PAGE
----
In Processing

Nowadays, going green is all the rage. People are driving electric cars, industrial carbon dioxide emissions are scrutinised and even flatulent cows are not escaping the wrath of greenies. So what does this have to do with the wine industry?

I’ve recently learned that bentonite is a big culprit, leading to wine losses equivalent to that of New Zealand’s annual white wine production. This loss of 1-3% represents 120,000-360,000 tonnes of grapes. The related liberation of greenhouse gases for irrigation, harvesting, pressing and processing of this amount of grapes was estimated at 36,000-225,000 tonnes of carbon dioxide per year. Unfortunately for mother nature, bentonite fining is an effective and simple method for the removal of haze-forming proteins.

Apart from wine that is trapped and lost in bentonite lees (up to 3%, even with subsequent rotary drum vacuum filtration-RDV), a considerable reduction in varietal character is also inadvertently effected when bentonite fining is done. It is well known that aroma and flavour molecules in wine can be adsorbed by bentonite, which in turn leads to an unwanted decline in wine quality. Further oxidation during recovery from the bentonite lees merely adds to the aforementioned decline.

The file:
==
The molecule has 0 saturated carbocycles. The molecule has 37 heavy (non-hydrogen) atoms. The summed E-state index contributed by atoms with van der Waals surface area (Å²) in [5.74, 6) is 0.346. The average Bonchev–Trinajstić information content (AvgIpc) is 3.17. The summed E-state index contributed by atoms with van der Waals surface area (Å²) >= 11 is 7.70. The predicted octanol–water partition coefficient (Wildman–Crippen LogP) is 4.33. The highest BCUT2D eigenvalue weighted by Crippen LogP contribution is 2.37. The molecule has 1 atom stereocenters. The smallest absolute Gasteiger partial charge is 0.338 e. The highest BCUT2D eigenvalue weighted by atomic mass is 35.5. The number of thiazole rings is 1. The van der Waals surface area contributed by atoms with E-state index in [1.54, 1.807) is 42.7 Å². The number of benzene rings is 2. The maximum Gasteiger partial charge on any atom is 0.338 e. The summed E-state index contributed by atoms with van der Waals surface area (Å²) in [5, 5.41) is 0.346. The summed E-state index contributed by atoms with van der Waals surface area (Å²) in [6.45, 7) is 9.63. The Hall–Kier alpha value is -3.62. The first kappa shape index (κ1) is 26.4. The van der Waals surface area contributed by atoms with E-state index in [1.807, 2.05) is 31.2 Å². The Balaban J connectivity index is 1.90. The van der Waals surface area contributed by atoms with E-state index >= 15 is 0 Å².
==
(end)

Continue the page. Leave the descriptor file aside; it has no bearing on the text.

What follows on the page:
Before you go on a witch-hunt and banish bentonite from your cellar, there is good news. It was found that in-line dosing in conjunction with RDV can significantly decrease wine losses. A short description of in-line dosing: Untreated wine is pumped from a storage tank to an injection point, where bentonite slurry (supplied from a slurry tank) is continuously injected into wine or juice. A static mixer disperses the slurry, ensuring even contact between wine and bentonite. A contact period of five minutes in pipe work is allowed before centrifugation is used to separate wine and bentonite. The problem with in-line dosing is that it is not yet widely used and installation can be costly.

Batch fining combined with RDV remains the most popular method in countries such as France, Italy, Spain, California (ostensibly a country), Australia, Germany, South Africa and New Zealand. Collectively, their white wine production represent 40% of all wine produced globally. The amount of bentonite required for protein stability varies according to a number of factors, such as year, fruit type and growing region. The report that I studied in Grapegrower and Winemaker Magazine (in preparation for writing this blog) indicated that with all factors taken into account, a dose of one gram of bentonite per litre of white wine will be assumed.

Let’s have a look at some more numbers relating to the use of bentonite in the above mentioned countries. They produced 80% of all white wine in 2008/2009 and revenue loss was more than US$820 000 per year. If the value of domestically sold wine is added to the export values of white wine, the aforementioned figure climbs to a staggering US$1 billion!

The scourge of pollution is slowly suffocating earth and with an estimated 80-250 million kWh energy requirement annually, we can’t afford not to research alternatives to bentonite fining. Keep watching this space!

Bernard Mocke is a technical consultant for Oenobrands

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